If individual parts are no longer available, then they can be recreated by means of reverse engineering – frequently via additive manufacturing. Owing to its rapid nature and high precision, additive manufacturing is becoming more and more important. For this purpose, components with complex shapes are captured using 3D scanning, which converts the data into a CAD model and sends it directly to the 3D printer.
Optical measurement technologies for 3D scanning and thus 3D digitalization require light to be reflected off the part surface. For transparent surfaces it is clear that the light will go through the surface and the scanner won’t ‘see’ anything. Spraying the object before the scanning process ensures a clean and matte surface, which not only improves the scan quality, but also enables the scan for transparent products in the first place.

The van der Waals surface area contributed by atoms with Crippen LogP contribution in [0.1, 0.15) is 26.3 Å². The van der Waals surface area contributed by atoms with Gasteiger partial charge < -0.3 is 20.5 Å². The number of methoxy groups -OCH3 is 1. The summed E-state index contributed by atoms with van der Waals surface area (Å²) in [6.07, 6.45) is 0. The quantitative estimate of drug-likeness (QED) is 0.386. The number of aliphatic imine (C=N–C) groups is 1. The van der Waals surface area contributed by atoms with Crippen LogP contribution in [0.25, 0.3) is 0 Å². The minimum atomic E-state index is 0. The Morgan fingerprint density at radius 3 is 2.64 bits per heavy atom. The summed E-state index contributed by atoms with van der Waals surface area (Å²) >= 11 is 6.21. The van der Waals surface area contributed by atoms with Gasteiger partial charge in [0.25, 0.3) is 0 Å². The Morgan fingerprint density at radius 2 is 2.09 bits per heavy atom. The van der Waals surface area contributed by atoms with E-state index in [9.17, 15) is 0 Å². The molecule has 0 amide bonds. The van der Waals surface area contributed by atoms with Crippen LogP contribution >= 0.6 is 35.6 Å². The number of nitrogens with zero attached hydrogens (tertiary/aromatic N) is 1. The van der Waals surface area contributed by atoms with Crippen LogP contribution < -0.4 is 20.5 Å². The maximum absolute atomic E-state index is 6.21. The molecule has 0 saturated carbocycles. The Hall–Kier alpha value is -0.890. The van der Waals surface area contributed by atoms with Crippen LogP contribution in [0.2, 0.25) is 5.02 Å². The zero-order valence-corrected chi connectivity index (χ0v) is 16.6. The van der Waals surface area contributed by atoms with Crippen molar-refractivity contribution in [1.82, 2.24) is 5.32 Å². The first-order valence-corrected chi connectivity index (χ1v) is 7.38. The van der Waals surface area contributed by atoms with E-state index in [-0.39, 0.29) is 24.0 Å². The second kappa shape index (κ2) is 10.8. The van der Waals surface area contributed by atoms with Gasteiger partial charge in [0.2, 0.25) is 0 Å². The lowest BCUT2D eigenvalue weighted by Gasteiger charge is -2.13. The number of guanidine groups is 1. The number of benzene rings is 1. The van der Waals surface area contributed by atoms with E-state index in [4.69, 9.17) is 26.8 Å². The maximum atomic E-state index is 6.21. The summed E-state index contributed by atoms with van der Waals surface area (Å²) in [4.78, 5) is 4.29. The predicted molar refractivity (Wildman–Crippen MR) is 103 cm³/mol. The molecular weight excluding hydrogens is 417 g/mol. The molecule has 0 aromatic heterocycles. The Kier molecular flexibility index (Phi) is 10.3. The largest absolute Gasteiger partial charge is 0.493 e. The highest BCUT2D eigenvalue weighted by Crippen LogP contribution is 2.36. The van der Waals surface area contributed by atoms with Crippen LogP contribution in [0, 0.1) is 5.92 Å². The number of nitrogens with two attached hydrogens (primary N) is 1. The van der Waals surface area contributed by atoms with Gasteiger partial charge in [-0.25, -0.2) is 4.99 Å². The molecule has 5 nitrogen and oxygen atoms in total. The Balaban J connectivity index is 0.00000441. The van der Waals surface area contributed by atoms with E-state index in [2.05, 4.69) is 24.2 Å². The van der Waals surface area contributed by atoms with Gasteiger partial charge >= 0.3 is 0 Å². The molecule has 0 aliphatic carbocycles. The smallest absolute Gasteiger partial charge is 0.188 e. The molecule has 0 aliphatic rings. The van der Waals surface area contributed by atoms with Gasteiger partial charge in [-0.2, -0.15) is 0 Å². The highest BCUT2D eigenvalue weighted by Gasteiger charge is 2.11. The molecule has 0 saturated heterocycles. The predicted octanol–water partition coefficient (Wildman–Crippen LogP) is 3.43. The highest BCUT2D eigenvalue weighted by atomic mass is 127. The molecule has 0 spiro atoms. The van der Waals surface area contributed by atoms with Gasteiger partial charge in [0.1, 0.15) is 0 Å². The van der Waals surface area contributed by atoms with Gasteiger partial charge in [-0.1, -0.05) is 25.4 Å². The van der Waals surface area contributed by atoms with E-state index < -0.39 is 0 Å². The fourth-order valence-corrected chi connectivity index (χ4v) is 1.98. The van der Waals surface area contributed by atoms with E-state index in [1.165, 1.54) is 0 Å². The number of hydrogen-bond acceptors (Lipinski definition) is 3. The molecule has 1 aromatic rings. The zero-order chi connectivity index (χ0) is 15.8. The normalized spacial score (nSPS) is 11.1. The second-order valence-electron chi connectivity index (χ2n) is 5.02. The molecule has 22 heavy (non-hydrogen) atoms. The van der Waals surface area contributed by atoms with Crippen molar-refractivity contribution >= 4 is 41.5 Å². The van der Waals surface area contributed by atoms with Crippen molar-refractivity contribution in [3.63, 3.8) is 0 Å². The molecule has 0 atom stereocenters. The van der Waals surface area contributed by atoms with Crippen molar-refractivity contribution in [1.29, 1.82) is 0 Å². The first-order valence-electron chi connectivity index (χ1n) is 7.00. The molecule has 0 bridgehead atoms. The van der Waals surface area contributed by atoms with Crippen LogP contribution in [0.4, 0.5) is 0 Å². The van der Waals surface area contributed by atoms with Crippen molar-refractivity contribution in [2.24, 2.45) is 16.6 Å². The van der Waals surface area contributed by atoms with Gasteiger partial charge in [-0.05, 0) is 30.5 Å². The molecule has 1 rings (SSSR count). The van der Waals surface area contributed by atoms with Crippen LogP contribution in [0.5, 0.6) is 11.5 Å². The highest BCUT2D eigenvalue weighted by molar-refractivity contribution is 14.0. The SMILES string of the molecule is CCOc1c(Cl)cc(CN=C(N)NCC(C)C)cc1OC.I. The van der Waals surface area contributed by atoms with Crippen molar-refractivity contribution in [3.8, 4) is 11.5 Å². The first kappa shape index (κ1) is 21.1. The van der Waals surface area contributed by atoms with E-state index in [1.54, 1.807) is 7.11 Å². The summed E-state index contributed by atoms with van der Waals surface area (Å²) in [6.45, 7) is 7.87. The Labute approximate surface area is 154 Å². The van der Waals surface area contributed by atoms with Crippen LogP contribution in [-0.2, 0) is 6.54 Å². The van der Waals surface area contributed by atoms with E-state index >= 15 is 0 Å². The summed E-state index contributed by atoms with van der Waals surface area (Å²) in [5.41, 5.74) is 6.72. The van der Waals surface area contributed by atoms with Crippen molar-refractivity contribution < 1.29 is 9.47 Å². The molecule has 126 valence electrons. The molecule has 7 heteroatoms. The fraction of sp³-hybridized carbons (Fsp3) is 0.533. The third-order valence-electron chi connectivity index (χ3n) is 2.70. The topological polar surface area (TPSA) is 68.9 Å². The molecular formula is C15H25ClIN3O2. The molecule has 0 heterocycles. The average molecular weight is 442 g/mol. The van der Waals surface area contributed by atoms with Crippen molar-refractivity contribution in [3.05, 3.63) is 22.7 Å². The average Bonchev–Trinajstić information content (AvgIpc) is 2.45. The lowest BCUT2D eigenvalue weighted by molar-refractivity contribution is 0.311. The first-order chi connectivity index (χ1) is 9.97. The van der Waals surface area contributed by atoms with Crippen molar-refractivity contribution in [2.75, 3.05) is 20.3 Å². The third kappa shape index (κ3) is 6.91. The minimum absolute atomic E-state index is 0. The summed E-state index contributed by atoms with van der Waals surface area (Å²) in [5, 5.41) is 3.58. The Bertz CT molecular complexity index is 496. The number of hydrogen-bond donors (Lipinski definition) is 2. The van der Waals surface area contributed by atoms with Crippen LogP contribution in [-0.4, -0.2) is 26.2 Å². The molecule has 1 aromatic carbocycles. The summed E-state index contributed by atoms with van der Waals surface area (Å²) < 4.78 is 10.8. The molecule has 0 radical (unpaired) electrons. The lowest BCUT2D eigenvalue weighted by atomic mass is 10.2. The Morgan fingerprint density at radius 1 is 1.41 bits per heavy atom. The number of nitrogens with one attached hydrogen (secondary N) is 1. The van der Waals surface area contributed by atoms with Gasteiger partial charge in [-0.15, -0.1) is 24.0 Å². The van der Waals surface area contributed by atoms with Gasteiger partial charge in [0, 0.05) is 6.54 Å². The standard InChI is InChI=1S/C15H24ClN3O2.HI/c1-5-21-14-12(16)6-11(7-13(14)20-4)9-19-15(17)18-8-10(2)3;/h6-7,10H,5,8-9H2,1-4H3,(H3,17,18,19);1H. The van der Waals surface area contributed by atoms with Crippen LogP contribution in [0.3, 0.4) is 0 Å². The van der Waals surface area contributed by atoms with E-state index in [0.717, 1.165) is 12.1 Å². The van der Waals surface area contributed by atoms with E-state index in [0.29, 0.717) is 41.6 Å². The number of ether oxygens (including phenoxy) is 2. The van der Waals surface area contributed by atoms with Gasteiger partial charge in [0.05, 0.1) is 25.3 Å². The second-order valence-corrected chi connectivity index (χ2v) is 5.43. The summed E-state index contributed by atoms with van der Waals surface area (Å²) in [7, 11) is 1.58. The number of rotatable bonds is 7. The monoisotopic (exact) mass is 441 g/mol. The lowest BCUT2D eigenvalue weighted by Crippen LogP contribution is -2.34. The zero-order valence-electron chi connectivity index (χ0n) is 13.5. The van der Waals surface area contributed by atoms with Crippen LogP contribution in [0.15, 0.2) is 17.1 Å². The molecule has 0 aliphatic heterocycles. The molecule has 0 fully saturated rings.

The latest scanning sprays form a fine, homogeneous layer on the surface of the workpiece. The layer is touch-dry and also allows reference points to be applied. A further advantage is that these scanning sprays sublimate automatically, which means no cleaning of the parts or of the scanning environment is required. AESUB, a supplier of scanning sprays, state their products free from pigments that are harmful to health and do not contain titanium dioxide.
For more information: www.aesub.com